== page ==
• In May 2021, the Air Force published the findings of its cancer incidence study of nearly 35,000 aircrews who flew in the Air Force from 1970 to 2004.

    The debate concerning increasing cancer rates among Veteran aviators transitioned from the hypothetical to a discussion backed up by fact-based evidence.

  • The Air Force is expanding its study of whether service members who worked with nuclear missiles have had unusually high rates of cancer after a preliminary review determined that a deeper examination is needed.

    The initial study was launched in response to reports that many who served are now ill. The Air Force isn’t making its initial findings of cancer numbers public for a month or so, but released its initial assessment Monday that more review is necessary.

  • Pentagon reporter Tara Copp broke news about a new Pentagon study that found high cancer rates not only among pilots, but also among ground crew who take care of military aircraft. Copp has kept a close eye on reports of high cancer rates among military families. In recent months, she broke news on high cancer rates among those who work in nuclear missile silos.  

    Last week she had another big scoop: A long-awaited in-depth study examining cancer rates among air crews was finally released. And the findings were alarming. 

  • Pentagon study has found high rates of cancer among military pilots and for the first time has shown that ground crews who fuel, maintain and launch those aircraft are also getting sick.

    The data had long been sought by retired military aviators who have raised alarms for years about the number of air and ground crew members they knew who had cancer. They were told that earlier military studies had found they were not at greater risk than the general U.S. population.

  • A new research paper on young soldiers exposed to radar and other full-body radio-frequency radiation (RFR) exposures during their military service finds higher cancers. The study concludes that “based on our findings and on the previous accumulated research, we endorse the recommendations to reclassify RFR exposure as a human carcinogen, International Agency for Research on Cancer (IARC) group 1.”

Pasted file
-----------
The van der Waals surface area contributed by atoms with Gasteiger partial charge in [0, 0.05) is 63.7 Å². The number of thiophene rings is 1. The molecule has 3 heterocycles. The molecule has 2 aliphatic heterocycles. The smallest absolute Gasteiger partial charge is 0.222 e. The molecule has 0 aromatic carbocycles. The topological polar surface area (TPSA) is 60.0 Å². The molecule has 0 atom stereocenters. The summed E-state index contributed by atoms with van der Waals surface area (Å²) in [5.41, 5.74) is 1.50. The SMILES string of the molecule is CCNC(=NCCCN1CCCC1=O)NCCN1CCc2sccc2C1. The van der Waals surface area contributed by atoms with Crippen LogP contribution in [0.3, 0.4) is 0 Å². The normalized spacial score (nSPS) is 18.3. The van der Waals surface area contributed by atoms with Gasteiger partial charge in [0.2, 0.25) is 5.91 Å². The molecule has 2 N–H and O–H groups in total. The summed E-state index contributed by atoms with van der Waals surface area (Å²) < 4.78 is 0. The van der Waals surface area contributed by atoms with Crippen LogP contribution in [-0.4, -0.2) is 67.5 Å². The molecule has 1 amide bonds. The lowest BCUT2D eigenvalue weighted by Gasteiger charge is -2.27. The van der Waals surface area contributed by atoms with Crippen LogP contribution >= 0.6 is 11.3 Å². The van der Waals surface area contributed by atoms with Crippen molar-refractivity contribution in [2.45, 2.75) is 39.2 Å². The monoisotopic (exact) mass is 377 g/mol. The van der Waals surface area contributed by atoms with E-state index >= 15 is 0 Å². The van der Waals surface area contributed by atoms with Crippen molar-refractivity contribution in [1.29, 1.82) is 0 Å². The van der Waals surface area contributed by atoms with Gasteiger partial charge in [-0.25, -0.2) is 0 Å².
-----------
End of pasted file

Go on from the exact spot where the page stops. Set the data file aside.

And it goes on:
• WASHINGTON, DC – Congressman August Pfluger’s (TX-11) amendment to the Fiscal Year (FY) 2023 National Defense Authorization Act, the Aviator Cancers Examination Study (ACES) Act, passed the House of Representatives.

    Pilots and aircrew have been found to have a higher risk of developing prostate cancer and melanoma, with possible links to non-Hodgkin’s lymphoma and testicular cancer. Pfluger’s ACES Act directs the Secretary of the VA to study cancer incidence and mortality rates among aviators and aircrew who served in the Navy, Air Force, and Marine Corps.

  • American military aircrews dominate the skies wherever they operate. With medical evacuation, intelligence gathering, troop and cargo transportation, and beyond, it’s hard to overstate their impact on defending the nation. Now there’s an effort to provide them with the support they need and have earned.

    The Aviator Cancer Examination Study (ACES) Act (H.R. 7524) would require the Department of Veterans Affairs to study cancer occurrences among Navy, Air Force and Marine Corps veterans who served as aircrew members for fixed-wing aircraft. The bill does not include Army veterans or those who served on helicopter crews.

  • Too little is known about direct links between cockpit radiation and a variety of cancers in U.S. Air Force aircrews. The director of the USAF Operational Test Team for the F-35 says, “We’re just starting to tease out some of the data on that and it’s not very encouraging.”

    At next week’s annual symposium for the Society of Experimental Test Pilots Colonel Dan “Animal” Javorsek will give a presentation on the relationship between exposure to radar, avionics and other emissions in the cockpits of fighter aircraft and a rising incidence of cancers among active and retired Air Force pilots.

  • Over the past several years, studies have shown a significantly higher rate of certain cancers within veteran populations than nonveterans—among them, breast cancer. According to the Department of Veterans Affairs, an estimated 700 women veterans enrolled in VA health care are diagnosed with breast cancer each year.




Tara Copp and Audrey Decker have or are currently covering the Hawkeye Initiative and both are invested in the veterans and families impacted by service-related cancers and their devastating impact. Please contact us via the form below if you are interested in sharing your story and we will connect you with the appropriate party.

Note: The contact information for journalists contained on this website does not constitute endorsement or recommendation by the Hawkeye Initiative nor are they the only journalists investigating this issue. We are simply providing our members contact with interested parties in the media who have reached out to the organization.

Tara Copp

Tara Copp


Audrey Decker

Audrey Decker




Though much is taken, much abides; and though

We are not now that strength which in old days

Moved earth and heaven, that which we are, we are,

One equal temper of heroic hearts,

Made weak by time and fate, but strong in will

To strive, to seek, to find, and not to yield.


Ulysses – Alfred, Lord Tennyson 1809 1892